I presented the 1999 Christmas puzzle in an article in ChessBase Magazine 73 and offered a special prize – a book signed by some of the world's top players, confirming that the winner is the greatest. The article was posted on a number of Internet chess forums, where people immediately launched concerted efforts to solve the puzzle.
On Christmas day 1999 I posted the article on my favourite site, the geek watering-hole Slashdot (“News for Nerds”), which is aimed at people who are interested in science, technology, computers, programming and weird stuff in general. At the time they had 120,000 unique visitors and about one million page views per day. Just a few hours after the slashdot posting all hell broke lose. A lot of emails had been coming in from CBM subscribers and the chess forum crowd, but the ones from Slashdot were like a tsunami and swept everything else away. I received a total of well over a thousand messages, and even many months later, after the solution had been published, they kept coming. As one visitor, Ken Boucher, wrote: 'Frederic, all of Slashdot went nuts thanks to you. When your puzzle was posted there I and many others lost all productivity until someone managed to solve it. Brilliant sir, brilliant. Thanks for a reminder of why I used to play chess."
Initially, on Christmas day and immediately thereafter, only a very small number of correct solutions were submitted to me by email. One interesting phenomenon was that a numerical majority of these came from East German grandmasters. Apparently the puzzle was known in the chess schools there. And I got correct answers from a couple of Russian players, like the then US champion Anjelina Belakovskaia, who wrote: “Are you joking or what? I have the puzzle in a book I wrote in 1990 and give it to my students from time to time. It is one of the tricks I learned in the 'School for Russian Stars' by A. Panchenko. Don't forget I am from Soviet Chess School!”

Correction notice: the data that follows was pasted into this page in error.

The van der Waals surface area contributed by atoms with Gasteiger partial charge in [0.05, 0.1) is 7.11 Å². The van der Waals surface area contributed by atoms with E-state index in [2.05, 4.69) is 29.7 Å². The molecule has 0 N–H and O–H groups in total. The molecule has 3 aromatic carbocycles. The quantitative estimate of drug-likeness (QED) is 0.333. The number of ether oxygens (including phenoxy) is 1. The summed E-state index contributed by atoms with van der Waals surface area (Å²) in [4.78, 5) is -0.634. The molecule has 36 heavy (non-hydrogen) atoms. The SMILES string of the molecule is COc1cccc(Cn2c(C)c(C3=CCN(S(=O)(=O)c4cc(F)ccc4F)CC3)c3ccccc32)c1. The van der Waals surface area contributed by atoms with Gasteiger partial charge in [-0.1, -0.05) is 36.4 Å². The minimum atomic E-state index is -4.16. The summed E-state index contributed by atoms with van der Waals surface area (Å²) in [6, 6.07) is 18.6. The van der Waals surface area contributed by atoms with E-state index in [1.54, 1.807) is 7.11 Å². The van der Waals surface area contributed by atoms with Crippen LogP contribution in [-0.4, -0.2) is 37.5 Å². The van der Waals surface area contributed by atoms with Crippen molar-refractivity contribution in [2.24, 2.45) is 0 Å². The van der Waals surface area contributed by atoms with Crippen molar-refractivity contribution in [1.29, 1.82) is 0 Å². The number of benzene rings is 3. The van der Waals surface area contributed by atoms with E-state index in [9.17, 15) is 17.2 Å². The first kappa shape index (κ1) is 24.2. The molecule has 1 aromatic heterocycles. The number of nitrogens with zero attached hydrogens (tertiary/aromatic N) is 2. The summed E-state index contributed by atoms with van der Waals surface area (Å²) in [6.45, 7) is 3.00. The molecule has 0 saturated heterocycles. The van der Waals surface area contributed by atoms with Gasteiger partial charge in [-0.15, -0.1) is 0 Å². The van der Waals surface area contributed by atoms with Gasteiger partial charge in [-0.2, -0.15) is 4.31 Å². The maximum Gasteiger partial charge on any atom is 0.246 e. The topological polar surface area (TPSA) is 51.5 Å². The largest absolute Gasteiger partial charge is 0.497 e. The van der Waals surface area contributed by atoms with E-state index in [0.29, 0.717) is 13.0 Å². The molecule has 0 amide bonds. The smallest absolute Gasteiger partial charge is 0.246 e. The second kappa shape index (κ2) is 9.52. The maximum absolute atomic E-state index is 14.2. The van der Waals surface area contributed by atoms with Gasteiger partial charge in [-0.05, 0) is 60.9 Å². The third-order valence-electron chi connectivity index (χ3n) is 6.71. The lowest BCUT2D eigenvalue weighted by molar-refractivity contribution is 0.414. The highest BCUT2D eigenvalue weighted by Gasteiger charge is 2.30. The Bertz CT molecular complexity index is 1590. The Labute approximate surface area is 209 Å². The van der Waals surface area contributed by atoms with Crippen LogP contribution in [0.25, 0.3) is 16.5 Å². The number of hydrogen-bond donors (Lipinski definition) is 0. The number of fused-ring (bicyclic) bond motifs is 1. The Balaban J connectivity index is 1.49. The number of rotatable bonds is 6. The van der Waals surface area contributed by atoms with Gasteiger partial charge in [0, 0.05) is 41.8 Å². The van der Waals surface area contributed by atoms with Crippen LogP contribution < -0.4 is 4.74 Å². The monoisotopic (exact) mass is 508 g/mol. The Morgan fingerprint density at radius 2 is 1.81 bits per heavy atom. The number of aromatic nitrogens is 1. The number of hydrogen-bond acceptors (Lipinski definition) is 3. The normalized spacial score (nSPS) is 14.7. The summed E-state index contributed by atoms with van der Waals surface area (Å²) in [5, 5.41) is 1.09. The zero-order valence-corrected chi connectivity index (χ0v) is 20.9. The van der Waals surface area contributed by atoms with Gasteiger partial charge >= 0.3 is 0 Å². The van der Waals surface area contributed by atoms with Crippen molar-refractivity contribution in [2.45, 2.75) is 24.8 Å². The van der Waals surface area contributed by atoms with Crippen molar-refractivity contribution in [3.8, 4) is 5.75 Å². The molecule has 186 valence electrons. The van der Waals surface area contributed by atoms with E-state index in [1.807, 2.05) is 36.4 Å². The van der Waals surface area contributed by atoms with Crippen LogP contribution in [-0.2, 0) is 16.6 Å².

But an overwhelming number of messages had wrong solutions. The most common error was that the contestants would overlook a check, and the most common line (by far) was 1.e4 Nc6 2.a4 Nb4 3.Ra3 Nxc2+ 4.Rd3 (??) Nb4 5.Ne2 Nxd3#. Of course 4.Rd3 is illegal since it ignores a check.
Another very common solution involved interpreting the puzzle in a way that one could use an extra ply. “I'm convinced this is a matter of semantics," one reader wrote, "and that the 'fifth move' refers to the fifth move after 1.e4, which means the game really ends on the sixth move. Then the solution is 1.e4 g5 2.Qh5 h6 3.Nf3 Nc6 4.Nxg5 b6 5.Nxf7 a5 6.Nxh8#”. Another common six-mover was 1.e4 f6 2.Nf3 g5 3.Ne5 a6 4.Ng6 a5 5.Qh5 a4 6.Nxh8#. No, dear readers, the mate happens on move five. A lot of readers carefully parsed the puzzle, looking for linguistic tricks, others provided imaginative and convincing proofs that a solution could not exist.
Picking a winner from all the correct solutions I received was not an easy task. One of the problems was that someone posted the solution on the Internet, and immediately after this had occurred I started getting a dozen or so correct answers per day, up from one every three days before then. So I picked David Bellows, who very early on gave me a vivid and plausible description of his thought process. “It was an amazingly difficult and enjoyable problem, and I spent a total of eight hours working on it (divided into two days)”, he wrote. As a prize he received a beautiful book, “Chess Highlights of the 20th Century” (by Graham Burgess, Gambit Publications 1999). On the first page there was a commemoration, certifying that David Bellow is the greatest. It was signed by Garry Kasparov, Vishy Anand, Vladimir Kramnik, Alexander Morosevich, Peter Leko, Michael Adams, Judit Polgar and a number of other players (from the super-tournament in Wijk aan Zee). David is a webmastr and music composer living in Atlanta, Georgia.
Ah, naturally I'm not going to reveal it here. There will be many new visitors who do not know the problem, and it must not be spoiled for them. If you have unbearable difficulty finding the solution then write to us in a few months. But don't expect to receive the solution without a fight!